Smart People

While I was waiting in the (very long and slow-moving) line at the concession stand for this one, I saw a friend of mine, who, naturally, asked what I was there to see. She hadn’t heard of this movie, so asked the natural follow-up question: What’s it about? And I wasn’t sure. I’d seen the preview, but was kind of at a loss to sum it up. I finally ended up calling it a romantic comedy, even though I don’t like that term. That turned out to be not such a great description, but I’m still not quite sure what else to call it. There’s been kind of a trend the last few years for such movies — maybe they’re supposed to be ‘slice of life’ films or something, meant to defy categorization, but honestly, sometimes those just annoy me.
I’m still deciding if this one annoyed me or not. Dennis Quaid is Lawrence Wetherhold, an English professor at Carnegie Mellon University in beautiful Pittsburgh, Pennsylvania. He was widowed some years ago, leaving him with two kids to raise, and apparently making him into even more of a self-centered jerk than he was when his wife was alive. He talks down to his students, habitually parks his wreck of a car across two parking spaces, and can’t remember the names of even those students he has in multiple classes because he just doesn’t care. Basically, he’s like the professor I got stuck with for my Shakespeare class, who came frighteningly close to making me hate Shakespeare just because of those terrible associations.
His kids, James (Ashton Holmes) and Vanessa (Ellen Page, the newest hot actress thanks to Juno), haven’t turned out so great. James (from what I could tell; his character wasn’t really on screen much) carries around a huge pile of resentment against his dad, pouting and rebelling against his staid ways. He describes his sister as “the perfect little homemaker — I mean, daughter,” which sums her up nicely. She’s the ultimate overachiever, and I kept expecting the film to mention her addiction to diet pills or something, because she can’t possibly ever have slept. Besides cleaning and cooking (nice meals, like Beef Stroganoff with mashed potatoes), she is active in the Young Republicans, the Honor Society, and the Model U.N., when she isn’t busy striving for the perfect SAT score. She also gets called an android, and she is a lot like a Stepford Wife.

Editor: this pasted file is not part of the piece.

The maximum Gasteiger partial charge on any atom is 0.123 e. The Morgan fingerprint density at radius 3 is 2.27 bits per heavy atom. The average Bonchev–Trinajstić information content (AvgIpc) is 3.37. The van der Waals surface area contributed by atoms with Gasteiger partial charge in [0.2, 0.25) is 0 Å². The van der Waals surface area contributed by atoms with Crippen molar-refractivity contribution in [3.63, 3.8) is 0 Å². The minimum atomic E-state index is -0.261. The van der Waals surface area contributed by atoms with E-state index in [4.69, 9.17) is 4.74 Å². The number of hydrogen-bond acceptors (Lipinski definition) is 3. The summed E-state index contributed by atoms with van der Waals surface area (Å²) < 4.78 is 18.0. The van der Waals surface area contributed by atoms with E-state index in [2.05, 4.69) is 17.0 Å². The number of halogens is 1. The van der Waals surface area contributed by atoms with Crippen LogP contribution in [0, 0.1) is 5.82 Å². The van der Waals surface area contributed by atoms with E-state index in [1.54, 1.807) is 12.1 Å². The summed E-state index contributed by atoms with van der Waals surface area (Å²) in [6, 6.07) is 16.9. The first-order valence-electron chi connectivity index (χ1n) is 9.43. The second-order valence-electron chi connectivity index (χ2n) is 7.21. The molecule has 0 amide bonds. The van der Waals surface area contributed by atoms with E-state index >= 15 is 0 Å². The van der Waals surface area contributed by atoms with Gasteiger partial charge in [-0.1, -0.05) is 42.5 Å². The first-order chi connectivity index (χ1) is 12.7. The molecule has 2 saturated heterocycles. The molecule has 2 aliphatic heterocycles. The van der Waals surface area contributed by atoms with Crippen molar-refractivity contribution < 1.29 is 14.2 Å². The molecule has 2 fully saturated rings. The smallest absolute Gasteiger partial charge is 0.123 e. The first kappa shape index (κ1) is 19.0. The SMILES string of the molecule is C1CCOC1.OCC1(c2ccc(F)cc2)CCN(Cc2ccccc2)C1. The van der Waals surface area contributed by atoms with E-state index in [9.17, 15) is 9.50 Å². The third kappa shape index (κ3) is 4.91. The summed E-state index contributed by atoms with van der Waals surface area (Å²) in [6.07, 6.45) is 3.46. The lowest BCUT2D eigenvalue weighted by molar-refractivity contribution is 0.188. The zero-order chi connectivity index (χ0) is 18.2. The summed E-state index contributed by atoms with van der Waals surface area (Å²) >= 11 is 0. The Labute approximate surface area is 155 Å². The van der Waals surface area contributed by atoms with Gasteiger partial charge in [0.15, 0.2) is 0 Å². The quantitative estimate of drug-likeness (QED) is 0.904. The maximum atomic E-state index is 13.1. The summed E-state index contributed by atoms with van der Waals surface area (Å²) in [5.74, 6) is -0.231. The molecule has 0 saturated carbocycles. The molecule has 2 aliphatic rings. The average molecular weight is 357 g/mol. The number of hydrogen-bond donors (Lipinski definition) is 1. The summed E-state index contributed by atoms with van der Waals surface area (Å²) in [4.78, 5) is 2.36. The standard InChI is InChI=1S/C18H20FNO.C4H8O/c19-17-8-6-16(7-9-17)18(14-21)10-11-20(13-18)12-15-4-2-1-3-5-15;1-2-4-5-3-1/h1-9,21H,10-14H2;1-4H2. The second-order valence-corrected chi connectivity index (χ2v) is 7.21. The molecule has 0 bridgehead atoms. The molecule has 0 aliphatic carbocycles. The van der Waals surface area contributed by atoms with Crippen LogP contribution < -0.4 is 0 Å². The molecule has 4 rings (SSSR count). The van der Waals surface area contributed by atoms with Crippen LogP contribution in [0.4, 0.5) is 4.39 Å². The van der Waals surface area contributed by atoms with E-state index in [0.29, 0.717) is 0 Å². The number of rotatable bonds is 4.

The perfect dysfunctional family dinner. You know the type.

When Lawrence has a seizure because of his parking habits (really), he’s prohibited from driving for at least six months, by Janet Hartigan, the ER doctor who treats him (Sarah Jessica Parker, who reminds me of Julia Roberts in that I’m never sure why people think she’s so gorgeous). She was also a student of his, though of course he doesn’t remember, and he was responsible for making her change majors from English to biology. If that isn’t a sign of deep trauma, I don’t know what is.
In spite of how disgusted she is with him all the time, they start dating. Meanwhile, to help out with driving, Lawrence’s adopted brother (and no, they never miss the chance to throw in that word ‘adopted’), moves in. He’s Lawrence’s opposite — can’t hold down a job, drinks, smokes pot, and can’t even remember when he’s supposed to pick his brother up. But since he’s played by the Sandman (Thomas Haden Church) I wouldn’t have expected him to be much help. Basically, he’s just there to help Lawrence realize how screwed up his life is.
So I did laugh now and then, but it really isn’t a comedy, romantic or otherwise. The acting is all very good, and Dennis Quaid looks better with the beard, because that keeps him from looking so much like he’s sucking on a lemon between takes. And yet I’m still not quite sure what to rate this thing. I feel like I should have liked it, but I kind of didn’t. Maybe it just tries to do too much, and overextends itself, because I didn’t really connect with any of the characters. On the purely technical side, it isn’t very well edited, which was distracting. Of course, what do I know — I whiled away the seventy-three hours I was stuck watching The Aviator by counting the number of bad edits, and that flick won an Oscar for editing.
So, I don’t know — three idols, I guess. A safe, middle of the road sort of rating. I’m thinking it just wasn’t quite my kind of movie, but that doesn’t mean it won’t be hugely popular — in fact, it almost guarantees it. So if you like those indefineable movies, or like ‘family dramas’, I guess is the term, give this one a try. And let me know if it annoys you or not.